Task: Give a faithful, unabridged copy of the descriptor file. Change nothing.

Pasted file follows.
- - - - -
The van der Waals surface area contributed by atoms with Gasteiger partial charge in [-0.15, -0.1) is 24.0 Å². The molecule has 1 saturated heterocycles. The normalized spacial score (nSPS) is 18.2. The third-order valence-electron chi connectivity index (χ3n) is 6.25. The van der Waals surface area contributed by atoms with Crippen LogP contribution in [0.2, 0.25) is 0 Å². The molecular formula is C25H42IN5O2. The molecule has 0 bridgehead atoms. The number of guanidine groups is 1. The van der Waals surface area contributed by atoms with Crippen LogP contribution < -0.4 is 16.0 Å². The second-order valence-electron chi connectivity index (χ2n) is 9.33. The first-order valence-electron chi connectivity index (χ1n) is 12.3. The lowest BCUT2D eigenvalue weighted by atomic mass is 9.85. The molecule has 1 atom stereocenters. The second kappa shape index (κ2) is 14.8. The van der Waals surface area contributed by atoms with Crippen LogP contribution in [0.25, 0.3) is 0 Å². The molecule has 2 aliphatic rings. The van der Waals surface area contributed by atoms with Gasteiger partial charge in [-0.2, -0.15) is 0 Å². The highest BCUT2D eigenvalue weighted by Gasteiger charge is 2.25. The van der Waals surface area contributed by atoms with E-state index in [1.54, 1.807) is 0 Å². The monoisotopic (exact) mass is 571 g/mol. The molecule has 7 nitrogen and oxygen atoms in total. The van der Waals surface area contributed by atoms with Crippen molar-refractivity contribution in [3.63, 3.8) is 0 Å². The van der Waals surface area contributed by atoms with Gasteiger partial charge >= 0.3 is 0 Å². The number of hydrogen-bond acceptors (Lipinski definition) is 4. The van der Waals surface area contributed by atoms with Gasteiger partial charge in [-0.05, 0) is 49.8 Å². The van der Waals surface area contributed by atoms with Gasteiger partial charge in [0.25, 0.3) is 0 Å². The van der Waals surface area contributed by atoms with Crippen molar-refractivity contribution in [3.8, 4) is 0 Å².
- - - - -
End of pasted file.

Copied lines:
The van der Waals surface area contributed by atoms with Gasteiger partial charge in [-0.15, -0.1) is 24.0 Å². The molecule has 1 saturated heterocycles. The normalized spacial score (nSPS) is 18.2. The third-order valence-electron chi connectivity index (χ3n) is 6.25. The van der Waals surface area contributed by atoms with Crippen LogP contribution in [0.2, 0.25) is 0 Å². The molecular formula is C25H42IN5O2. The molecule has 0 bridgehead atoms. The number of guanidine groups is 1. The van der Waals surface area contributed by atoms with Crippen LogP contribution < -0.4 is 16.0 Å². The second-order valence-electron chi connectivity index (χ2n) is 9.33. The first-order valence-electron chi connectivity index (χ1n) is 12.3. The lowest BCUT2D eigenvalue weighted by atomic mass is 9.85. The molecule has 1 atom stereocenters. The second kappa shape index (κ2) is 14.8. The van der Waals surface area contributed by atoms with Crippen LogP contribution in [0.25, 0.3) is 0 Å². The molecule has 2 aliphatic rings. The van der Waals surface area contributed by atoms with Gasteiger partial charge in [-0.2, -0.15) is 0 Å². The highest BCUT2D eigenvalue weighted by Gasteiger charge is 2.25. The van der Waals surface area contributed by atoms with E-state index in [1.54, 1.807) is 0 Å². The monoisotopic (exact) mass is 571 g/mol. The molecule has 7 nitrogen and oxygen atoms in total. The van der Waals surface area contributed by atoms with Crippen molar-refractivity contribution in [3.63, 3.8) is 0 Å². The van der Waals surface area contributed by atoms with Gasteiger partial charge >= 0.3 is 0 Å². The number of hydrogen-bond acceptors (Lipinski definition) is 4. The van der Waals surface area contributed by atoms with Gasteiger partial charge in [-0.05, 0) is 49.8 Å². The van der Waals surface area contributed by atoms with Gasteiger partial charge in [0.25, 0.3) is 0 Å². The van der Waals surface area contributed by atoms with Crippen molar-refractivity contribution in [3.8, 4) is 0 Å².